I'm a little late to the game, as the movie just came out on DVD today. I want to preface this by saying that I am a fan of Marvel movies and I find them to all be entertaining. I want to skip the love-fest and dive into some critiques.
**WARNING - Spoilers**
Not Super Enough?
The movie starts with Crossbones deciding it's time to raid a poorly defended medical facility that houses some rare contagion. It's a real bad-ass way to start things off, with the bad guys popping out of trucks in a full-on assault.
These guys are ruthless, popping off civilians left and right. They gas the rest to get to the vial, but wouldn't you know, the Avengers show up. Captain and team take Crossbones down. When he's got no move left, he decides to try to take Captain with him. Steve is helpless and looks like a goner, until Scarlet Witch saves the day and swoops the explosion up into the air.
Unfortunately, she wasn't quite enough of a super-hero, and there was some serious collateral damage from the blast. While this was pretty tragic, I think had she done nothing and allowed the bomb to vaporize hundreds including her and Steve, it would have been a lot worse.
Meanwhile, they stopped the spread of a potentially cataclysmic contagion. No big deal. They also stopped a few dozen baddies who didn't mind filling innocents up with lead.
Don't worry though, their reckless ways have come to an end. Governments have had enough. You know, the same governments that were infested with Hydra double agents in the last Captain America. Why wouldn't you want them to oversee super heroes? Clearly, there are no risks with that theory.
A bomb goes off at the UN and Bucky, the Winter Soldier, is blamed as the culprit. Tony and others advise Captain to stand down, but Captain has none of it. Another great action scene results in Steve, the Black Panther, Falcon, and Bucky all getting caught.
Tony Stark caves and claims to be helping to protect the team by allowing government intervention in their operations. That's great, Tony. Let's start trusting these new government overseers, now that we have Bucky captive. Oh snap, look at that, a bad guy decided to sneak in, mind control Bucky, and then bounce out of there. Good job! Way to oversee everything!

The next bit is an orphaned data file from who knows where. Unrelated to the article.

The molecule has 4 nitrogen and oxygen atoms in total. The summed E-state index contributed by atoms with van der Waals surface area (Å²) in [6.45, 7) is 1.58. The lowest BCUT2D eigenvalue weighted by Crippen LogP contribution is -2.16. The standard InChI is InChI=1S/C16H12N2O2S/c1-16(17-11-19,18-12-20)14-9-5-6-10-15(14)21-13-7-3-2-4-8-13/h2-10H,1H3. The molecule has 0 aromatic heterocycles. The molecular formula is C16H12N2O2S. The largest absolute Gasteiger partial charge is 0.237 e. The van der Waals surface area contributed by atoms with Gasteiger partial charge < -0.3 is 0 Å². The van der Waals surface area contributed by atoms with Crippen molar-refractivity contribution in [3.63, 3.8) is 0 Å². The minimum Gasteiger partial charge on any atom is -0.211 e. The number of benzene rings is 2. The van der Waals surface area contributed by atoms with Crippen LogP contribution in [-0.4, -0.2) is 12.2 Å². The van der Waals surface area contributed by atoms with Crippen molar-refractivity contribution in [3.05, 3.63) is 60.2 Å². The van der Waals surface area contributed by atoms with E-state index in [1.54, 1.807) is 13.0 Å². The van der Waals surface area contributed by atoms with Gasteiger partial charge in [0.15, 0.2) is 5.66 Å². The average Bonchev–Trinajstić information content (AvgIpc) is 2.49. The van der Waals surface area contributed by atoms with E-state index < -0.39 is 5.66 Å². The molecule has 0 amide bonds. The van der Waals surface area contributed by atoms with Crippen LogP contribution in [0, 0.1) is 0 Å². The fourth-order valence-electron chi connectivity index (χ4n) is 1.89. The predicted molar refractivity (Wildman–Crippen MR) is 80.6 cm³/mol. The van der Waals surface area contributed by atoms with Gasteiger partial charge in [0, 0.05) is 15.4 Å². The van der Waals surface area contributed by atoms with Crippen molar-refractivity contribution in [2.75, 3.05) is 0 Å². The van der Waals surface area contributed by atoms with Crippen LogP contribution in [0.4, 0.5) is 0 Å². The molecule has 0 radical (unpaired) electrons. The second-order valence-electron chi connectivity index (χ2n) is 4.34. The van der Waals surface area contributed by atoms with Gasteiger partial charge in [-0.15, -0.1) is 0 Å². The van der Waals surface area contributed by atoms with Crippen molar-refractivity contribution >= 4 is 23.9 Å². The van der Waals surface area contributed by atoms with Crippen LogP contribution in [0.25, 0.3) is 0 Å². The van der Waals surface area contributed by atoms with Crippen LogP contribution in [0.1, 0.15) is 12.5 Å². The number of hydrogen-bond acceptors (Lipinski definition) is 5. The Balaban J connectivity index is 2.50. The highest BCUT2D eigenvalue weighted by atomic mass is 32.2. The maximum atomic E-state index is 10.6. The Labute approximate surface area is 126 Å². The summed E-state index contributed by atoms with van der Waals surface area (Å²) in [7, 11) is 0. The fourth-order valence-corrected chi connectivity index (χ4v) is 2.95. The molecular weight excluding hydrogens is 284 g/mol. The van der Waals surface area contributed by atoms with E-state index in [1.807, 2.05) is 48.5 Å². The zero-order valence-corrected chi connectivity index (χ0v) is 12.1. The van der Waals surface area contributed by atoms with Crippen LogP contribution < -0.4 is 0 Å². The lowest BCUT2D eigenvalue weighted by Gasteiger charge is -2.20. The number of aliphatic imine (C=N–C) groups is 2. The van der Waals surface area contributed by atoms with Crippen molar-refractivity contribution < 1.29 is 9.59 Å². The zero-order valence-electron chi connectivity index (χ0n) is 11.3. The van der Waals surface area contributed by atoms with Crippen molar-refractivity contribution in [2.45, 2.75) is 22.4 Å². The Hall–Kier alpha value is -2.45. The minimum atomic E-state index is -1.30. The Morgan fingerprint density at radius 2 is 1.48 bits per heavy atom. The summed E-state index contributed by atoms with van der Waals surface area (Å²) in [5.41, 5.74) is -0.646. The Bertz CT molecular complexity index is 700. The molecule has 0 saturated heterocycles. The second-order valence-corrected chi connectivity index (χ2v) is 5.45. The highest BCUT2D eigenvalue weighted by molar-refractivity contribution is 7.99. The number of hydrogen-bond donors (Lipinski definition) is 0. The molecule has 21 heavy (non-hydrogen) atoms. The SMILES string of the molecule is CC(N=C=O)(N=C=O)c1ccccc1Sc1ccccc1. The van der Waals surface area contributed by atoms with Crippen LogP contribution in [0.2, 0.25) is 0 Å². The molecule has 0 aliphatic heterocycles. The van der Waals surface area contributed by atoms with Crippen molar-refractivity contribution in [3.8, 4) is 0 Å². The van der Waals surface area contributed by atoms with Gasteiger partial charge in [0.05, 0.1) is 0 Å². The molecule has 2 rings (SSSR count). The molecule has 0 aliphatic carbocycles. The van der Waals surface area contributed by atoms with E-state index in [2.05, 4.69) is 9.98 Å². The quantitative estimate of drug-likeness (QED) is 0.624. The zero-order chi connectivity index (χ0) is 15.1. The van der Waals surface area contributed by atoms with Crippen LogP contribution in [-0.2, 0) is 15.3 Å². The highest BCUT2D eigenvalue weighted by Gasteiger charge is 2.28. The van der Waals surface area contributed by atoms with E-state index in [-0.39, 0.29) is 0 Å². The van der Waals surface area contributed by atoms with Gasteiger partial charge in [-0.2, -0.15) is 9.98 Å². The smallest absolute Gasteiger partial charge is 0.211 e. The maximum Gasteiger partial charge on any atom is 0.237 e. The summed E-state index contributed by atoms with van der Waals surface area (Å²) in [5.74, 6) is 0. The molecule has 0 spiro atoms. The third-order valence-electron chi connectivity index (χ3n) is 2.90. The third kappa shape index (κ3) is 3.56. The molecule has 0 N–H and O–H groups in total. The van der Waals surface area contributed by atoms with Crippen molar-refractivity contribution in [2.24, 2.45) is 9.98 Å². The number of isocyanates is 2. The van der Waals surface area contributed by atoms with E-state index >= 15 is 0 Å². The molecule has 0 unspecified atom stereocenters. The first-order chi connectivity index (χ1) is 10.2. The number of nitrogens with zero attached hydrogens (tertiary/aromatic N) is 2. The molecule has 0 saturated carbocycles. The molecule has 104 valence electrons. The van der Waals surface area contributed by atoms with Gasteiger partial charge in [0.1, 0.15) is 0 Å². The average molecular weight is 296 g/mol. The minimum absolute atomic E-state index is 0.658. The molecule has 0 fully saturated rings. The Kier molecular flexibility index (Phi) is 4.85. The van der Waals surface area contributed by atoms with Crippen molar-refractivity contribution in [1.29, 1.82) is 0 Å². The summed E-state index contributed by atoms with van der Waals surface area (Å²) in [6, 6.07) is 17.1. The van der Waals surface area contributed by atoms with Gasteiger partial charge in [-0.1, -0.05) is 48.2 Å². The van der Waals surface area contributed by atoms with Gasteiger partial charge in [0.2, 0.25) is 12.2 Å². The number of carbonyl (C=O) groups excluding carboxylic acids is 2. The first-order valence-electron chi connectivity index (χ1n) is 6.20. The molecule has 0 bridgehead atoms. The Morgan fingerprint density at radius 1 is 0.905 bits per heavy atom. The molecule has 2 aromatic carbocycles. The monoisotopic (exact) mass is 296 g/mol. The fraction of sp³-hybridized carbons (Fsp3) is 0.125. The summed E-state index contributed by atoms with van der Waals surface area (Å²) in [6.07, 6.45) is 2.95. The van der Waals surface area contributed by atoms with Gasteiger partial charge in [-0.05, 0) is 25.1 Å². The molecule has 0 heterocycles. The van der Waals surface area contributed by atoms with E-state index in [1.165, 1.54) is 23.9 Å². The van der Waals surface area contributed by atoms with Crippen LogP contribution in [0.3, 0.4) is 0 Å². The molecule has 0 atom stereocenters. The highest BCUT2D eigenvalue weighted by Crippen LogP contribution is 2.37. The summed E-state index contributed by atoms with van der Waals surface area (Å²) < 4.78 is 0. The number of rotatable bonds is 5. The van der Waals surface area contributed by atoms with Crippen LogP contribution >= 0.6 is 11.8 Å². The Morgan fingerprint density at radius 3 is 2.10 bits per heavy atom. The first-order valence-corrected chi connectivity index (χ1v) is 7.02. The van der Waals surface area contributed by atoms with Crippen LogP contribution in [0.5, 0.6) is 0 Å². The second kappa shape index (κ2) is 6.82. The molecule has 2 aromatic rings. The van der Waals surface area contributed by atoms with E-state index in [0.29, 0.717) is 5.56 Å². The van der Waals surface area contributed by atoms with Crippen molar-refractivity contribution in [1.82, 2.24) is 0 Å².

I guess my main problem with the oversight theory, is that it sets an unattainable level of productivity that no super hero could ever match. What's even more ridiculous, is that governments that have 10-1 innocent to "bad guy" death ratio in their wars, can honestly propose this with a straight face. Why would the Avengers ever listen anyways? What's the goverment going to do? Don't they remember the last time they tried to contain the Hulk?
Any way you look at it, this whole rift is created from a relatively loose plot construct. I like the idea of the Avengers being divided, even with governments being at the center, but let's flush the thought out some more before running with it, to make it more believable.
No one's perfect, including the governments that would oversee them of course, but even with all of their collateral damage, the Avengers have saved the Earth on at least two occasions. I think that is worth giving them a little room to operate even if they misdirect a bomb or two in the process of fending off aliens or whatever else is trying to annihilate us.
This continues through the movie as we climax with a superhero battle to end all superhero battles. Peter Parker's debut in this movie is hilarious and action-filled. Paul Rudd does a great job showing off some of his new powers as Ant-man, and Hawk-eye decides to even load him up on the arrow a couple times.
All great stuff. The main plot line with Zemo, however, sort of fell flat. It never really goes anywhere, and the movie's focus constantly shifts back to the inner turmoil within the Avengers. This is Civil War, so I suppose this can't get held against them. However, it felt like a major plot line got overlooked in the process.
Steve and Tony battle it out with fists relentlessly flying in every direction. Tony seems to have the upper hand with his AI fight program, however, Steve doesn't give up, and eventually leaves Tony a relatively broken man. Captain walks off into the sunset, before visiting the prison where the government had been holding his friends.
He leaves a message for Tony, basically saying that he has his back, even though he's going to do his own thing. We know the Avengers will be getting back together for Avengers III, so clearly this helped to tie that bridge together a bit.
Meanwhile, we're left to wonder about the greater implications all of this will have in future installments within the universe. Will the resentment and bitterness from this event tear the team apart in the future? Will Tony and Steve ever really be on the same team again?
It was a fun time, but I thought Winter Soldier was better. Although the action and intermittent humor delivered throughout, the plot unraveled a bit and left me wanting for more. That's probably by design, but I wanted a little bit more out of this Captain America. Still, it's a great super hero movie, and well worth a watch.